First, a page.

Thursday, July 8, 2010

Standing posture

Standing is a seemingly simple activity that the human body doesn’t do very well. Our bodies are designed to handle much more ambitious activities (climbing hills, hunting elk, and so on). Keep us stuck in one place, and we suffer—our backs ache, our posture slips, and we end up with more spinal distress than a performer in Cirque du Soleil.

During short periods of standing, you can reduce strain by avoiding the worst mistakes. Keep your head, shoulders, and feet lined up (imagine a straight line that links the top of your head to the middle of your feet). The biggest backaches start when you pull your head forward or lean your upper body backward.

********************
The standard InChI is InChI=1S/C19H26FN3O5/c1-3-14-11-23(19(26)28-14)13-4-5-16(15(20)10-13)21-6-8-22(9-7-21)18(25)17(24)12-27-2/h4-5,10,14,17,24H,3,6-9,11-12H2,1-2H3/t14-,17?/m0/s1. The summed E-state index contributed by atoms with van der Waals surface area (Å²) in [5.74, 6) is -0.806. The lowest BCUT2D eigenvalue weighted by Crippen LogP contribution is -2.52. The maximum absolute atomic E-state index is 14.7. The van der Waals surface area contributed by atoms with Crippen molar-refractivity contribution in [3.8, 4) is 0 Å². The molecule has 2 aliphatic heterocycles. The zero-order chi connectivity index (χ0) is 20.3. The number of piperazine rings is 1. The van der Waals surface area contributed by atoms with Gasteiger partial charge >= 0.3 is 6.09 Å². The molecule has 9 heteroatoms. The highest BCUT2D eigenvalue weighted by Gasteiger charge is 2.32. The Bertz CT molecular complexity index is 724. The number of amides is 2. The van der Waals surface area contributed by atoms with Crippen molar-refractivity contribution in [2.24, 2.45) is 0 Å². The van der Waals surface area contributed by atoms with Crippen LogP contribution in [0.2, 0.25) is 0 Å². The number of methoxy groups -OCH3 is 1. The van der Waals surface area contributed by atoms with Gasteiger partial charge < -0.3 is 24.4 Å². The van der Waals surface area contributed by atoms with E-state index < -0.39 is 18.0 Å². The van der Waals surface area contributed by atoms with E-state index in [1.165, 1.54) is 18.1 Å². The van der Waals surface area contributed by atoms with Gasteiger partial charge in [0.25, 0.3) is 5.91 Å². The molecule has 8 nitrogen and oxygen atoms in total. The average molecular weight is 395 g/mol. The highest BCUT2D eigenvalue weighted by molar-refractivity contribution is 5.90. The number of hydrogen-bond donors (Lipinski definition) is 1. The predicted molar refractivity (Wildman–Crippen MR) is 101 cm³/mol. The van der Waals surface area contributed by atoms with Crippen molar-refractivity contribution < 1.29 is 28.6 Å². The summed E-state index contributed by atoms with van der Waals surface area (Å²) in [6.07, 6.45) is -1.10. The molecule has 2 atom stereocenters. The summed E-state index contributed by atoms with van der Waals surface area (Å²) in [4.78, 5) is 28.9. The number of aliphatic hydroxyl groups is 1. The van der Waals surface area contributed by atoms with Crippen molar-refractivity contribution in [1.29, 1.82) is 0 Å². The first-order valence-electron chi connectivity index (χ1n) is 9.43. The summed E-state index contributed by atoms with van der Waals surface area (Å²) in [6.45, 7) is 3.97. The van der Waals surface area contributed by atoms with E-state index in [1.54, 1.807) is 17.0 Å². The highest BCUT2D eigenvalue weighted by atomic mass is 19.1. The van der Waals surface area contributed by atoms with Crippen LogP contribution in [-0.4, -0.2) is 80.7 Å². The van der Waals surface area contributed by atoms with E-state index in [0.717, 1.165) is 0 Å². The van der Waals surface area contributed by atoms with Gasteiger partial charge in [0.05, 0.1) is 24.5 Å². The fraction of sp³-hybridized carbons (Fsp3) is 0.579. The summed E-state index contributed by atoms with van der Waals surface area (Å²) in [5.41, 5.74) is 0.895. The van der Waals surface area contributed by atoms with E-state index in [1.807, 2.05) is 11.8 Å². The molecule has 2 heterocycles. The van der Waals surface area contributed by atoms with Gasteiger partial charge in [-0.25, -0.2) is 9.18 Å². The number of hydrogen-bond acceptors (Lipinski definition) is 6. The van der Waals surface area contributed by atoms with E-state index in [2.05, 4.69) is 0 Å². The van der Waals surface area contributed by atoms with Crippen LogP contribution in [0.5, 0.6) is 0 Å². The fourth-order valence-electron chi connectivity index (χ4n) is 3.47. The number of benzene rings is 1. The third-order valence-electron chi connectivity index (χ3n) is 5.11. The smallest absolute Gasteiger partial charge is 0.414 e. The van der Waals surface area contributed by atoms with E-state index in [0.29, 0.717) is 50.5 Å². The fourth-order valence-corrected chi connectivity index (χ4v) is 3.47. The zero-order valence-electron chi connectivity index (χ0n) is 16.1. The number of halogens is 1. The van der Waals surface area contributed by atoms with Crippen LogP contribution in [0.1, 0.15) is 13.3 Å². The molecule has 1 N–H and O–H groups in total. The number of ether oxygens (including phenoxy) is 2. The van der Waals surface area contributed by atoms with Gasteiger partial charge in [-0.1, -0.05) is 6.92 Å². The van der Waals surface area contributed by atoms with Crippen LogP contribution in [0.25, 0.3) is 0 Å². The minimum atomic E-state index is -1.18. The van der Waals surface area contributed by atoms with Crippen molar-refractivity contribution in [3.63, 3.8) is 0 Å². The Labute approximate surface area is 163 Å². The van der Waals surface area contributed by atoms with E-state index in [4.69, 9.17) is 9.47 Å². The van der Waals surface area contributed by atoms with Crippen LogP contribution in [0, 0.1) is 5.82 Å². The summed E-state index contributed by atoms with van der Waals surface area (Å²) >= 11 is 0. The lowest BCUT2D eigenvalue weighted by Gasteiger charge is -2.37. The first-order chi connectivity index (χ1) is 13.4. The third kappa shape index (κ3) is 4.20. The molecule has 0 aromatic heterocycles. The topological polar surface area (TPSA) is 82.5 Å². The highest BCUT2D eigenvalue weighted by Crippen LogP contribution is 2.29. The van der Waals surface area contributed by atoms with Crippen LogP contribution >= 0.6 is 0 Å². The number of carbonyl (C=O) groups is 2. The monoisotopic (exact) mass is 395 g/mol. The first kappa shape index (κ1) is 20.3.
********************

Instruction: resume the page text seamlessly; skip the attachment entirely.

If you must stand for a long time, shift your weight from one foot to the other or rock your feet from heel to toe. Putting one foot on a very low rail, like the sort you find at some bars, can also reduce the pressure on your back. Posture experts say leaning is acceptable, but only if you put your lower back, shoulders, and the back of your head against a wall—a position that might draw a few curious stares.

Source of Information : Oreilly - Your Body Missing Manual

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